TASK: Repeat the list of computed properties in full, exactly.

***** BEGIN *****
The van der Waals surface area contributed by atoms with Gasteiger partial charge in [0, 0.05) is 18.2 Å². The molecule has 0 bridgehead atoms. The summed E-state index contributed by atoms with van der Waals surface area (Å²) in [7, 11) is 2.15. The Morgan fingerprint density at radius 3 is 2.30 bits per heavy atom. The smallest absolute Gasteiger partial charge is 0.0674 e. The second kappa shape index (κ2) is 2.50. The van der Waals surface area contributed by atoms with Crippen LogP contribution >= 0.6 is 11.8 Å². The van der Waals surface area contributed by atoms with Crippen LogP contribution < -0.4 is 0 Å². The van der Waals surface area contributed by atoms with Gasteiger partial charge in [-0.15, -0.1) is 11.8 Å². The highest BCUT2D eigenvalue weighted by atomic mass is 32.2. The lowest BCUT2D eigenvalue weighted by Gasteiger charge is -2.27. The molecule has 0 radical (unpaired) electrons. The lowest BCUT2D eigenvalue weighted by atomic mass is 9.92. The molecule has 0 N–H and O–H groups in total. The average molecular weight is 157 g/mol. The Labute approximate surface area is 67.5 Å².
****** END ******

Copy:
The van der Waals surface area contributed by atoms with Gasteiger partial charge in [0, 0.05) is 18.2 Å². The molecule has 0 bridgehead atoms. The summed E-state index contributed by atoms with van der Waals surface area (Å²) in [7, 11) is 2.15. The Morgan fingerprint density at radius 3 is 2.30 bits per heavy atom. The smallest absolute Gasteiger partial charge is 0.0674 e. The second kappa shape index (κ2) is 2.50. The van der Waals surface area contributed by atoms with Crippen LogP contribution >= 0.6 is 11.8 Å². The van der Waals surface area contributed by atoms with Crippen LogP contribution < -0.4 is 0 Å². The van der Waals surface area contributed by atoms with Gasteiger partial charge in [-0.15, -0.1) is 11.8 Å². The highest BCUT2D eigenvalue weighted by atomic mass is 32.2. The lowest BCUT2D eigenvalue weighted by Gasteiger charge is -2.27. The molecule has 0 radical (unpaired) electrons. The lowest BCUT2D eigenvalue weighted by atomic mass is 9.92. The molecule has 0 N–H and O–H groups in total. The average molecular weight is 157 g/mol. The Labute approximate surface area is 67.5 Å².